Top 5 Polymer Clay Tips to the Perfect Millefiori Cane

Posted on August 14, 2015 in Hints, Tips, & Tricks by Katie Oskin

Top 5 Polymer Clay Tips to the Perfect Millefiori Cane

Top 5 Polymer Clay Tips to a Perfect Cane by Wendy Jorre de St Jorre

Top 5 Series Continues

with Wendy Jorre de St Jorre

I’m so excited to introduce you to Wendy Jorre de St Jorre today. She’s been an online friend for almost a year. I love her polymer clay canes, which have quite literally made her famous. Today, she’s going to share with us her top 5 polymer clay tips to making the perfect millefiori cane. Thanks for joining us today, there is much more fun planned from other polymer clay artists coming up in two weeks. Don’t miss it. Sign up for the emails here.

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Top 5 Polymer Clay Tips to a Perfect Cane by Wendy Jorre de St JorreMaking polymer clay canes can be a long process, so there is nothing worse than going to all that effort only to have it go wrong at the very end.  The following five tips are things that I do to ensure that my canes ‘go to plan’, and to maximise the cane left after reduction.

Tip 1: The firmness of your clay must be consistent 

Top 5 Polymer Clay Tips to a Perfect Cane by Wendy Jorre de St Jorre | Kato Polymer Clay by Van Aken

Choose a brand that is suitable for caning and then adjust it where necessary to make all the colours as even as possible in firmness.

Clay consistency is definitely the most important thing. Getting the finished cane to reduce evenly is impossible if there are big variations in the firmness of the colours that you are using.  Choose a firm brand of clay, the softer ones are too hard to work with.  Regardless of the brand you use, there will be some variation in firmness between colours.  I soften the harder colours by adding some softer clay when I mix my colours.  If I want a pure colour I use translucent to soften it.  For colours that are too soft, I will leach them until they are firm enough to use.  Spending time getting the firmness of every colour as even as possible will give you the best chance of reducing the cane easily.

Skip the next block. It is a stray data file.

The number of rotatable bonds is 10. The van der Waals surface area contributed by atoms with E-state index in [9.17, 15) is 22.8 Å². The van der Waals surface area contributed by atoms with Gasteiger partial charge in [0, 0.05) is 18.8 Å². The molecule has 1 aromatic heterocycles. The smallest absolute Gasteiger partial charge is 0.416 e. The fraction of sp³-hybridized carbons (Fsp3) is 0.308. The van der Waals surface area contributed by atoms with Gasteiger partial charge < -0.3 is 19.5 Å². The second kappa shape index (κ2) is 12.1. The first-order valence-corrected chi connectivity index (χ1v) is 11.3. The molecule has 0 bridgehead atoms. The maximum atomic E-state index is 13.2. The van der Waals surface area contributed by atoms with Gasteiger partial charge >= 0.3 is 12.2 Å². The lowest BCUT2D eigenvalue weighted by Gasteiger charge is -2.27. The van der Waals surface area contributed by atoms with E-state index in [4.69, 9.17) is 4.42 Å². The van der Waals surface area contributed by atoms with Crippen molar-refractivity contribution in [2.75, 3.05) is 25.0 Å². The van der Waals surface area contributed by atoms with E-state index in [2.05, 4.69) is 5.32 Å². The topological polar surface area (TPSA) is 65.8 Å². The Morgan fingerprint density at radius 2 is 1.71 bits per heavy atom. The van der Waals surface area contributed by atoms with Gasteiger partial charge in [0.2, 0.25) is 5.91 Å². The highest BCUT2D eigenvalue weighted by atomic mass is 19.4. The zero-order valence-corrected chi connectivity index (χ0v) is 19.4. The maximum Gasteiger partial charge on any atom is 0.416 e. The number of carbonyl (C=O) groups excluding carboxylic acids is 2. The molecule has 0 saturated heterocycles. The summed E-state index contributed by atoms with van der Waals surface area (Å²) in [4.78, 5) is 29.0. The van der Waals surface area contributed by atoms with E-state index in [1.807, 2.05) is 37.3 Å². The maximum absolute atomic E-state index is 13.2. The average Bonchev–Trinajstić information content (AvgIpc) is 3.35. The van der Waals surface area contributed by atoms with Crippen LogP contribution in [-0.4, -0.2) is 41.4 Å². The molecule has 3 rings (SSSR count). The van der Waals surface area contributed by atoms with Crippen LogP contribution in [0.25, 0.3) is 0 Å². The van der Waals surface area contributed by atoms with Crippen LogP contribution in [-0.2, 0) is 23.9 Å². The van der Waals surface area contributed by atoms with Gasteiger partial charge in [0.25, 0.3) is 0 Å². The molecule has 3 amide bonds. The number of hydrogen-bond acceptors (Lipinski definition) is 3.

Tip 2: Construct your cane carefully to minimise gaps  

Top 5 Polymer Clay Tips to a Perfect Cane by Wendy Jorre de St Jorre | Polymer Clay Cane by Wendy Jorre de St Jorre

Packing out your cane neatly and with no gaps will ensure your design stays as you would like it to.

A lot of people go to a lot of trouble to make a pretty flower cane only to pack it unevenly.  Does a round plug fit a square hole?  Often “snakes” of clay are used to pack square or triangular spaces around a design. Yes they will fit in there, but they don’t fit well, so gaps at the corners allow the clay to move and fill the gaps when you reduce the cane.  It is much better to use suitably cut pieces of clay that fit the spaces as perfectly as possible.   Ensure that your cane stays true to your design by filling gaps with the colours that you choose, rather than letting the cane decide which random colour moves into the gaps.

 

Tip 3: Let the cane rest and even out before you reduce it.